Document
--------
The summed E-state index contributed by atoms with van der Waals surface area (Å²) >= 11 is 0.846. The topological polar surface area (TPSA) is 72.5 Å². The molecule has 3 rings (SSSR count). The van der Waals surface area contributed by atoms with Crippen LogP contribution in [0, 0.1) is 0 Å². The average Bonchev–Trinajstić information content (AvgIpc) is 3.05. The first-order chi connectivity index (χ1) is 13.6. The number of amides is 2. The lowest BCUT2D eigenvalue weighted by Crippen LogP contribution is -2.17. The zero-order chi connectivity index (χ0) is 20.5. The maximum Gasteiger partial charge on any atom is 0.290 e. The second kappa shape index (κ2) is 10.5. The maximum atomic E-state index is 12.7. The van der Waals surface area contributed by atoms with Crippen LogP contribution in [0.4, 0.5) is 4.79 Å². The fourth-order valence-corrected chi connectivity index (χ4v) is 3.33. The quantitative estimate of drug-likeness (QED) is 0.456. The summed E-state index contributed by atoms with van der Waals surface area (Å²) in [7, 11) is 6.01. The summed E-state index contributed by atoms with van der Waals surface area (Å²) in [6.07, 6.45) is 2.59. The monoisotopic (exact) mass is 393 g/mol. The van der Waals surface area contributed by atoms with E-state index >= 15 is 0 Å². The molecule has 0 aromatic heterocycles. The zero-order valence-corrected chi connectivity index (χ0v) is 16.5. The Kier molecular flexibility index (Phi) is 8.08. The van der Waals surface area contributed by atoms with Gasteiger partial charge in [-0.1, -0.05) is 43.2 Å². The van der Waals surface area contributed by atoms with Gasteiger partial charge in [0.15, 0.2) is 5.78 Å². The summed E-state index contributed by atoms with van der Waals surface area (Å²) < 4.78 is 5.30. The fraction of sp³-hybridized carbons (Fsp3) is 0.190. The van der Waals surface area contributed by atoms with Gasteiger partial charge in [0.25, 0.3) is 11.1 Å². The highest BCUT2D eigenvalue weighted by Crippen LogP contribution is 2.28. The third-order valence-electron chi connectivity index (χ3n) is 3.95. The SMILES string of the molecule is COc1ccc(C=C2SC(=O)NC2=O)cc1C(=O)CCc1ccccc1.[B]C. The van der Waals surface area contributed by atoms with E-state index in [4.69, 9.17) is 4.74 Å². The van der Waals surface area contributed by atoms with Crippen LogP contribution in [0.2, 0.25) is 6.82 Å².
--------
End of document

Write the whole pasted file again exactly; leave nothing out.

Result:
The summed E-state index contributed by atoms with van der Waals surface area (Å²) >= 11 is 0.846. The topological polar surface area (TPSA) is 72.5 Å². The molecule has 3 rings (SSSR count). The van der Waals surface area contributed by atoms with Crippen LogP contribution in [0, 0.1) is 0 Å². The average Bonchev–Trinajstić information content (AvgIpc) is 3.05. The first-order chi connectivity index (χ1) is 13.6. The number of amides is 2. The lowest BCUT2D eigenvalue weighted by Crippen LogP contribution is -2.17. The zero-order chi connectivity index (χ0) is 20.5. The maximum Gasteiger partial charge on any atom is 0.290 e. The second kappa shape index (κ2) is 10.5. The maximum atomic E-state index is 12.7. The van der Waals surface area contributed by atoms with Crippen LogP contribution in [0.4, 0.5) is 4.79 Å². The fourth-order valence-corrected chi connectivity index (χ4v) is 3.33. The quantitative estimate of drug-likeness (QED) is 0.456. The summed E-state index contributed by atoms with van der Waals surface area (Å²) in [7, 11) is 6.01. The summed E-state index contributed by atoms with van der Waals surface area (Å²) in [6.07, 6.45) is 2.59. The monoisotopic (exact) mass is 393 g/mol. The van der Waals surface area contributed by atoms with E-state index >= 15 is 0 Å². The molecule has 0 aromatic heterocycles. The zero-order valence-corrected chi connectivity index (χ0v) is 16.5. The Kier molecular flexibility index (Phi) is 8.08. The van der Waals surface area contributed by atoms with Gasteiger partial charge in [-0.1, -0.05) is 43.2 Å². The van der Waals surface area contributed by atoms with Gasteiger partial charge in [0.15, 0.2) is 5.78 Å². The summed E-state index contributed by atoms with van der Waals surface area (Å²) < 4.78 is 5.30. The fraction of sp³-hybridized carbons (Fsp3) is 0.190. The van der Waals surface area contributed by atoms with Gasteiger partial charge in [0.25, 0.3) is 11.1 Å². The highest BCUT2D eigenvalue weighted by Crippen LogP contribution is 2.28. The third-order valence-electron chi connectivity index (χ3n) is 3.95. The SMILES string of the molecule is COc1ccc(C=C2SC(=O)NC2=O)cc1C(=O)CCc1ccccc1.[B]C. The van der Waals surface area contributed by atoms with E-state index in [4.69, 9.17) is 4.74 Å². The van der Waals surface area contributed by atoms with Crippen LogP contribution in [0.2, 0.25) is 6.82 Å².